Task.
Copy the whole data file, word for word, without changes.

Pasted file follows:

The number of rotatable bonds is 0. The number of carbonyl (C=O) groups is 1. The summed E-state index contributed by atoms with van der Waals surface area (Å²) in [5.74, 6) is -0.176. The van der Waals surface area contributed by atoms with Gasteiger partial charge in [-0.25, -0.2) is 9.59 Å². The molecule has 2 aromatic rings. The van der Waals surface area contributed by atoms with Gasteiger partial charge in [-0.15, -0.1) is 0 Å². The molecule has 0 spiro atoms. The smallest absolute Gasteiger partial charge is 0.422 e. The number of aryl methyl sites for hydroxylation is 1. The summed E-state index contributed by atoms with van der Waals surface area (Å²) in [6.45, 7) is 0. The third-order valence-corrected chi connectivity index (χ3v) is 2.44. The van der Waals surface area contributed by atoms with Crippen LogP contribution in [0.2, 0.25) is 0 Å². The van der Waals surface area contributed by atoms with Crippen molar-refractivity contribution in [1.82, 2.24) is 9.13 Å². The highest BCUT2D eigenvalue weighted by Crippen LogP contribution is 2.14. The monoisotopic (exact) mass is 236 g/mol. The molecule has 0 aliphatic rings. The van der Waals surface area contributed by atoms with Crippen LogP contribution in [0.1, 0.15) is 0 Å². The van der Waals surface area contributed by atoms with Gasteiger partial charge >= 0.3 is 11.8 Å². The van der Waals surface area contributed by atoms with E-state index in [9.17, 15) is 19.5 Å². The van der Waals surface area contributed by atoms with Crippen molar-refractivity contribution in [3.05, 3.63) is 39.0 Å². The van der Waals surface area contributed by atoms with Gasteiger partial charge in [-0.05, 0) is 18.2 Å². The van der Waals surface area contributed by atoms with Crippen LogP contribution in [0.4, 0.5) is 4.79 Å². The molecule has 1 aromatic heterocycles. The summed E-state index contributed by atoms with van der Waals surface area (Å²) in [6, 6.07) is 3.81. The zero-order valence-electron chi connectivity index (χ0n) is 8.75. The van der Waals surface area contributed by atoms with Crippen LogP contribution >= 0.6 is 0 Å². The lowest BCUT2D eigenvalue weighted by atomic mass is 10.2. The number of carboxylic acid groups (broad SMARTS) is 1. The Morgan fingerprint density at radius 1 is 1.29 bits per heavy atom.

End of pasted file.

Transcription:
The number of rotatable bonds is 0. The number of carbonyl (C=O) groups is 1. The summed E-state index contributed by atoms with van der Waals surface area (Å²) in [5.74, 6) is -0.176. The van der Waals surface area contributed by atoms with Gasteiger partial charge in [-0.25, -0.2) is 9.59 Å². The molecule has 2 aromatic rings. The van der Waals surface area contributed by atoms with Gasteiger partial charge in [-0.15, -0.1) is 0 Å². The molecule has 0 spiro atoms. The smallest absolute Gasteiger partial charge is 0.422 e. The number of aryl methyl sites for hydroxylation is 1. The summed E-state index contributed by atoms with van der Waals surface area (Å²) in [6.45, 7) is 0. The third-order valence-corrected chi connectivity index (χ3v) is 2.44. The van der Waals surface area contributed by atoms with Crippen LogP contribution in [0.2, 0.25) is 0 Å². The van der Waals surface area contributed by atoms with Crippen molar-refractivity contribution in [1.82, 2.24) is 9.13 Å². The highest BCUT2D eigenvalue weighted by Crippen LogP contribution is 2.14. The monoisotopic (exact) mass is 236 g/mol. The molecule has 0 aliphatic rings. The van der Waals surface area contributed by atoms with Crippen LogP contribution in [0.1, 0.15) is 0 Å². The van der Waals surface area contributed by atoms with Gasteiger partial charge >= 0.3 is 11.8 Å². The van der Waals surface area contributed by atoms with E-state index in [9.17, 15) is 19.5 Å². The van der Waals surface area contributed by atoms with Crippen molar-refractivity contribution in [3.05, 3.63) is 39.0 Å². The van der Waals surface area contributed by atoms with Gasteiger partial charge in [-0.05, 0) is 18.2 Å². The van der Waals surface area contributed by atoms with Crippen LogP contribution in [0.4, 0.5) is 4.79 Å². The molecule has 1 aromatic heterocycles. The summed E-state index contributed by atoms with van der Waals surface area (Å²) in [6, 6.07) is 3.81. The zero-order valence-electron chi connectivity index (χ0n) is 8.75. The van der Waals surface area contributed by atoms with Crippen LogP contribution >= 0.6 is 0 Å². The lowest BCUT2D eigenvalue weighted by atomic mass is 10.2. The number of carboxylic acid groups (broad SMARTS) is 1. The Morgan fingerprint density at radius 1 is 1.29 bits per heavy atom.